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Seeing What's Really There

Taking the time to practice.

I’ve been spending a fair amount of time drawing. That was one of my resolutions for this new year. Perhaps because there is a simplicity to the winter landscape - the low angle of the sun, the trees without leaves, no flowers to distract me with color, little sound, I find it easier to focus on my drawing in the winter.

Having said that, I have to admit that I draw outside only occasionally. The cold is tough on my fingers, although this winter has been a gift in terms of being able to work outside. I mostly practice on objects in the house – glasses of water, bowls of fruit, chairs with coats or other fabric draped over them, piles of books, shoes, whatever is around.

The tools necessary for drawing are simple – several pencils, several kinds of erasers, a bunch of tortillion (paper “pencils” to blend and shade), something to draw on - and they are very portable.

I draw the same way I paint or play the piano: for my own enjoyment. There are other reasons to draw, however. It makes you really “see” things as they actually are. Assuming your goal is to render an object realistically, the unbelievably difficult task is to first see what is in front of you and then recreate an image of it.  This is marvelous discipline. I might draw something and then say to myself, no, that’s not where those lines really intersect, or the dimensions are off, you’ve made the glass taller than it should be, the ellipse of the opening is too flat, the reflected light is wrong.

Try drawing something from memory and see if you have remembered the object as it truly is. Try drawing something that’s right in front of you.

Years ago I participated in a two-year advanced degree program from Lesley University. Teachers from all over the Metro-West area were part of my group. It was a wonderful program because since we were all currently working, we could take the ideas from our courses right back into our own classrooms and see how they worked, or didn’t work. (And if they didn’t work, why not?) We teachers taught at different levels, and taught different subjects, so it was always very interesting to hear of the experiences everyone had carrying out new approaches and concepts.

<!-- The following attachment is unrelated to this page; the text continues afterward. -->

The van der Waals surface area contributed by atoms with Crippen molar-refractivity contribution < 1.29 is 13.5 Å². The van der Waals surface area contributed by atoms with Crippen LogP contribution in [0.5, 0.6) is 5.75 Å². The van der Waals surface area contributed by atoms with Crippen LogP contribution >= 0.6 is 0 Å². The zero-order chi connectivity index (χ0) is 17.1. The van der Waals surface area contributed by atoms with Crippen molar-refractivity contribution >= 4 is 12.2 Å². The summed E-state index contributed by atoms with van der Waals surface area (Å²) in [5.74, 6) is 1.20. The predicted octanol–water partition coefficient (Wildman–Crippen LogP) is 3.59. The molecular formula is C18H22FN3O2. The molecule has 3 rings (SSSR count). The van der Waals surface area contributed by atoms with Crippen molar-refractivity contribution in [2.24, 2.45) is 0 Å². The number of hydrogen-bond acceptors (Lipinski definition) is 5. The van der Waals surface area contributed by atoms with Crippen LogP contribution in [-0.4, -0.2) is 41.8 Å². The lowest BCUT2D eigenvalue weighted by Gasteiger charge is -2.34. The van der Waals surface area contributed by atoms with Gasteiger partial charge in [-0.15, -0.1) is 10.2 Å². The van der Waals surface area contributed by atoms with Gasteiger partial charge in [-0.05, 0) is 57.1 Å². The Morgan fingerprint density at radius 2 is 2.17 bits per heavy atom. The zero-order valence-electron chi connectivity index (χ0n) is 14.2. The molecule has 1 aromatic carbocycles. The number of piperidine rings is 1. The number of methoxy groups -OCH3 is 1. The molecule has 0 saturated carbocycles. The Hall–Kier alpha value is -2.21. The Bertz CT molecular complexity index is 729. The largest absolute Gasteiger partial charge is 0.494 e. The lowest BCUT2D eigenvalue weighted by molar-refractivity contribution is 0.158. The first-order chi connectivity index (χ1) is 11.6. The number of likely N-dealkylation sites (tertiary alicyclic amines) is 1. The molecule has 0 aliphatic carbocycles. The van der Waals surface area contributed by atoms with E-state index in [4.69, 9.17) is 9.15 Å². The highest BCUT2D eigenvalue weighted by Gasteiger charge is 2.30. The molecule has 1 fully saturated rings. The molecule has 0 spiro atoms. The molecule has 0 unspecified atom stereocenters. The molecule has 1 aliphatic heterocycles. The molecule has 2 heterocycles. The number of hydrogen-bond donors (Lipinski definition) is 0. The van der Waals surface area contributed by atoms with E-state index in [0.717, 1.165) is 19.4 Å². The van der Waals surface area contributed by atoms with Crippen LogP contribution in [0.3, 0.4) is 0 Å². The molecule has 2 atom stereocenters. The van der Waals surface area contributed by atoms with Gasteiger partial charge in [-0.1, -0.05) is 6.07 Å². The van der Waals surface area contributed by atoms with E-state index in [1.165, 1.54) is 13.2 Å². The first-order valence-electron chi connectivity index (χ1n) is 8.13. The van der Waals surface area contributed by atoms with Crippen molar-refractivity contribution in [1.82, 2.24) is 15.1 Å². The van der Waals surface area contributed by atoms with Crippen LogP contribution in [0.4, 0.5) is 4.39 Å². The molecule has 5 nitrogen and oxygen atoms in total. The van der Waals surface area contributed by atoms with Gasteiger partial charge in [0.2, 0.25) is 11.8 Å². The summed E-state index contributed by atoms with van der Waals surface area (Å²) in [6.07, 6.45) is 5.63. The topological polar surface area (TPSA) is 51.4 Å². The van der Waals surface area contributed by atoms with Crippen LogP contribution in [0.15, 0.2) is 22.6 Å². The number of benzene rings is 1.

The purpose of our program was to discern in what ways the thinking involved in the creative processes of the arts could be applied to other disciplines so that students could learn more quickly, more deeply, and more actively. The theory was that his would result in greater retention of information, and increased skill at extrapolating information and applying it in other situations. We were definitely encouraging thinking outside of the box. (As cliché as that phrase may be.)

One of the Dover-Sherborn teachers reported back to us one week, that the parent of one of her students had complained that the arts had no place in math, science, or whatever class his child was in, and that the teacher should spend her time on more important things – what she was supposed to be teaching.

Now I’m not going to go off on tangent about educational philosophy and methods. My point is this: there are many valuable lessons to be learned from artistic endeavors, not the least of which is SEEING WHAT’S ACTUALLY THERE - not seeing what you expect to be there, what you wish was there, what you “think” is there, or what someone else told you was there – seeing what’s there. And just to make sure you are seeing what’s there, draw it.  

I had a high school art teacher tell me, when she discovered me imitating Modigliani’s style, that I needed to first practice, practice, practice drawing realistically. And when I had a good grasp of that, then I could go off and use that skill, that understanding, to build my own art – whatever that might be.

In musical terms, you can’t do the variations on a theme, until you’ve got the theme.

Does this relate to business? You bet it does. When I invest in a company, I am looking for a company that has done its research, knows every inch of its field, stands firmly on an honest and real base, and now has the experience, imagination and skill to take itself into the future. Whether you are designing and creating electronic devices, cars, communication networks, women’s clothing, or television commercials you stand more of a chance of success if you have a clear and honest perception of the world.

Drawing is an exercise in recognizing the truth. Good discipline.

This post is contributed by a community member. The views expressed in this blog are those of the author and do not necessarily reflect those of Patch Media Corporation. Everyone is welcome to submit a post to Patch. If you'd like to post a blog, go here to get started.

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